bid for the Rose Bowl invitation.
Charles Bernard, Michigan's stellar
defensive center, recovered Jack
Manders' fumble on the Minnesota
24-yard line late in the second pe-
riod, paving the way for the quick
thrust that won the battle. Before
the startled Gophers could organize
cheir defense, Newman passed to
2tan. ay br a gain of ei~ht' yards,
and then went offf tackle for a first
down on the twelve yard~ line.
On the next play, Herm Ever-
nhardus was thrown for a loss of
four yards by Wells, the Northmen's
all-conference tackle. Having pre-
pared the Gopher defense for a
plunging attack, Newman whipped a
forward pass to Ted Petoskey, who
was brought to earth on the 4-yard
line for a gain of twelve yards.
Kick Barely Good
Fay was then shot at the Minne-
sota forward wall, but he was stopped
cold without appreciable gain. The
stocky halfback then dropped back
so hold the ball for a place-kick, and
Newman, booting from the fifteen-
yard line, coolly kicked the pigskin
between the uprights for the three
points which meant the success of
Michigan's season. The kicker's po-
sition was nearly in front of the
goalposts, but the ball slanted to the
right and was barely good.
The Gophers' aerial attack was
rendered ineffectual by the star de-
lense work of Everhardus and New-
man. However, Manders and Lund
kept pounding the line with fair suc-
cess throughout the game.
Offense Held
Despite this spectacular work, the
Northern Giants on the battle line
held Michigan to two first downs and
sixty-seven yards by rushing, but the
Wolves were more successful in their
air attack despite the fact that the
entire contest was played in the bit-
ter cold of seventeen degrees above
Fumbles provided an important
factor in the frigid contest, with
Minnesota fumbling eight times and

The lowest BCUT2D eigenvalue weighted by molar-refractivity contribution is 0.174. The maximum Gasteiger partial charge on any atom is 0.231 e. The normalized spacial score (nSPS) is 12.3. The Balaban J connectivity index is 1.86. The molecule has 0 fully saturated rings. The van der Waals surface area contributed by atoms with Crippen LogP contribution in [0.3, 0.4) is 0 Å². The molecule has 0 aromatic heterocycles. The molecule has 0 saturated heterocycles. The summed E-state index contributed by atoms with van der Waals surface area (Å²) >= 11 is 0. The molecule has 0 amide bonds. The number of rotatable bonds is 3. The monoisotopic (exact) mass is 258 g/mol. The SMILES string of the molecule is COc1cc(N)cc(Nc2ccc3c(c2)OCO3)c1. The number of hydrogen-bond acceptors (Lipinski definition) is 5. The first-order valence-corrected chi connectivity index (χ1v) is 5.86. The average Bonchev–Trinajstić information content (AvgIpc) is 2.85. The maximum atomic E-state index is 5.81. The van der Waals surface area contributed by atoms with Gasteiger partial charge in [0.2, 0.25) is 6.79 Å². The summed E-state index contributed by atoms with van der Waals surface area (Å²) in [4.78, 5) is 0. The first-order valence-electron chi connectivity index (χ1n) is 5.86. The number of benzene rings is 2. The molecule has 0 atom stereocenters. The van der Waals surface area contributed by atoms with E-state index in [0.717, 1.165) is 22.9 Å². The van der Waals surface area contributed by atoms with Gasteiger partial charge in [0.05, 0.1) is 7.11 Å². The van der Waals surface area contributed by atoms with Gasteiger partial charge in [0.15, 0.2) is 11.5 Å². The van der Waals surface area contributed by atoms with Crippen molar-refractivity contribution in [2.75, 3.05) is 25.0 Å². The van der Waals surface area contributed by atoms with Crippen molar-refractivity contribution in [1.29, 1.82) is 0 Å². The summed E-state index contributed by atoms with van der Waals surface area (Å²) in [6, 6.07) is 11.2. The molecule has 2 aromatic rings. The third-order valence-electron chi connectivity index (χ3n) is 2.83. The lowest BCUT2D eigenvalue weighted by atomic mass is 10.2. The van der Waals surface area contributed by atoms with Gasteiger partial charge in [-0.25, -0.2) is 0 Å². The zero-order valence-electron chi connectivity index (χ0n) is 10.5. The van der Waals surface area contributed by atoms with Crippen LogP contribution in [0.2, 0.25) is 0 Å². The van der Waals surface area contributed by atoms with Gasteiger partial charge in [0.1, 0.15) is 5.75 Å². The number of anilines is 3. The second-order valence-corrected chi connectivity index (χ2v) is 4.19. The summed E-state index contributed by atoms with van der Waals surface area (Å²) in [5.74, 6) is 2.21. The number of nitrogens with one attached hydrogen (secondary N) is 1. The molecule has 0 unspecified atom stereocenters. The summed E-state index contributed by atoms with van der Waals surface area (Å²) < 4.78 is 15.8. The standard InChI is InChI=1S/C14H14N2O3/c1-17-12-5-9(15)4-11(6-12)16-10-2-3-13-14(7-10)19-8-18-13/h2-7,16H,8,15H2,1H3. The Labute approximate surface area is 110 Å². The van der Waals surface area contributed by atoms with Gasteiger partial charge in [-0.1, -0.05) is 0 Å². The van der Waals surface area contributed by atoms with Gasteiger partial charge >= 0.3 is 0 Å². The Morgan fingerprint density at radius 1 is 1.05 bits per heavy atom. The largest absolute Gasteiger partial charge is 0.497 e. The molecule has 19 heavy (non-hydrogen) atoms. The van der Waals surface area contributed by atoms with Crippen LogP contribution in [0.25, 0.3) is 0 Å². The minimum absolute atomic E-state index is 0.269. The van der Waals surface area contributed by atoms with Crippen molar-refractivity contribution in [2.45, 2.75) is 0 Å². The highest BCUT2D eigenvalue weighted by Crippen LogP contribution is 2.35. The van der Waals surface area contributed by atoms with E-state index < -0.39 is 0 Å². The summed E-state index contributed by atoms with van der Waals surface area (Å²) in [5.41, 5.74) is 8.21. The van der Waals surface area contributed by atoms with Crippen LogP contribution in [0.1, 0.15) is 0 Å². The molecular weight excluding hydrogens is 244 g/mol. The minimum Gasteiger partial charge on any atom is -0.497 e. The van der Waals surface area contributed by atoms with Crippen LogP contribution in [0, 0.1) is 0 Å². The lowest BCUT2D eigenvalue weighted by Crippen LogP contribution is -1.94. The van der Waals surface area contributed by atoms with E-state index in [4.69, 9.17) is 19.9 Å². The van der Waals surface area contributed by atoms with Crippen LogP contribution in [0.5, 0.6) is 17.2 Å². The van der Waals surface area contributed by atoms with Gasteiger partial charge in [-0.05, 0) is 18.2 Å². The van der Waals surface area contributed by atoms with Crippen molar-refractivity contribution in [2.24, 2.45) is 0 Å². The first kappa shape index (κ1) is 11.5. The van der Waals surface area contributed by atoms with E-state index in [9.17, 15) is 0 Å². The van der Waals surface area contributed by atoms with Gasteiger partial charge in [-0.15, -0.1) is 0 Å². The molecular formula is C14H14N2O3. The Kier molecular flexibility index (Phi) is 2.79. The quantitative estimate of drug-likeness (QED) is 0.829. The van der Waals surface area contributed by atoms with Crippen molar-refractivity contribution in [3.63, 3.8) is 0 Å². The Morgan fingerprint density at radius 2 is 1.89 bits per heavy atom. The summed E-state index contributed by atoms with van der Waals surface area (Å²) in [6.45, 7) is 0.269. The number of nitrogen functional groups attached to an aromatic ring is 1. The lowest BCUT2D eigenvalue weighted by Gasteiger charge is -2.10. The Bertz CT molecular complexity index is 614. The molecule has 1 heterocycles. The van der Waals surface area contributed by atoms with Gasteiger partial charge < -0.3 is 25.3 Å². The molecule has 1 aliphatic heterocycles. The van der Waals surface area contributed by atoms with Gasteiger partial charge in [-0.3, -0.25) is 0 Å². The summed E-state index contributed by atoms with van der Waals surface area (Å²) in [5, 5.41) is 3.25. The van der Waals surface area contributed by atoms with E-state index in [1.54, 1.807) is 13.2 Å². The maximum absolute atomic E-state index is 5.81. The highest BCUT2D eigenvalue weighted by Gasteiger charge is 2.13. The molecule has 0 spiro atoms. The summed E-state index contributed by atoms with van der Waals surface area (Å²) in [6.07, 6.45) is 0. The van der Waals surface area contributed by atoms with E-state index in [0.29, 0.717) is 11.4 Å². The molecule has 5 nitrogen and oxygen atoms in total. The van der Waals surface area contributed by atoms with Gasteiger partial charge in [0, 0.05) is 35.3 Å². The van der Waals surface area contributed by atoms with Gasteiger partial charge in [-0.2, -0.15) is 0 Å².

recovering but four and the Wolve-
rines profiting on four of the North-
men's miscues as well as snatching
one of their own.
Three scoring threats in the first
half were made by the Maize and
Blue, one of which was good for the
three point margin. Interceptions and
downs held the Wolves. In the third
period, Michigan had another excel-
lent chance as Williamson recovered
a fumbled punt on the Gopher
twenty, but the line held, a pass to
Petoskey failed, and Regeczi's punt
went over the goal-line, missing the
outside mark by inches.
Minnesota's scoring threats were
kept well without the real zone of
danger throughout the clean, hard-
fought contest.
Michigan Pos. Minnesota
Savage .... ..-.LG.........Bruhn

Reduction of the inter-allied war
debts to the United States, in con-
formity with the policy of lowering
reparations, was advocated by Prof.
Leonard L. Watkins of the economic
depairtment, in an interview yester-
day. He pointed out, however, that it
is difficult to predict exactly what
Roosevelt will do about the problem
when he enters office, since popular
opinion in the United States seems
to be against reduction.
Postponement Marks Crisis
"The request of the debtor coun-
tries for a postponement of the De-
cember war debt payments," said
Professor Watkins, "marks another
crisis in the debt question. They
have awaited the outcome of the elec-
tions to press their case in the hope
of a more sympathetic hearing. The
answer of the United States has been
delayed pending a conference be-
tween President Hoover and Presi-
dent-Elect Roosevelt.
"Prospects for the immediate set-
tlement of the debt question are not
bright. The present controversy re-
lates only to the payment of the De-
cember installments, and we can only1

debtor countries argue with reason
that the United States has followed a
doubly inconsistent policy. We have
urged the reduction of reparations
and yet refused to apply the same
logic to the inter-allied debts, or to
recognize that our ex-allies have
neither the capacity nor the will to
pay unless they collect from Ger-
many. Moreover, the high American
tariff has made the continued pay-
ment of these debts impossible. The
piling up of gold in the debtor coun-
tries and the breakdown of the gold
standard has been one of the conse-
quences of attempts to force pay-
France, declared Professor Wat-
kins, is the most able to pay of all
the debtor countries; but popular
opinion in France is definitely set
against debt payment.
Debtors May Unite
"The danger," he said, "is that if
the United States does not quickly
realize the situation, all of these
countries may unite in defaulting
payment. The odium entailed in such
a default makes it unlikely that an
individual nation will refuse to pay,
Ni . a ipi frnnt wmyrl iA-,rihi,fpi-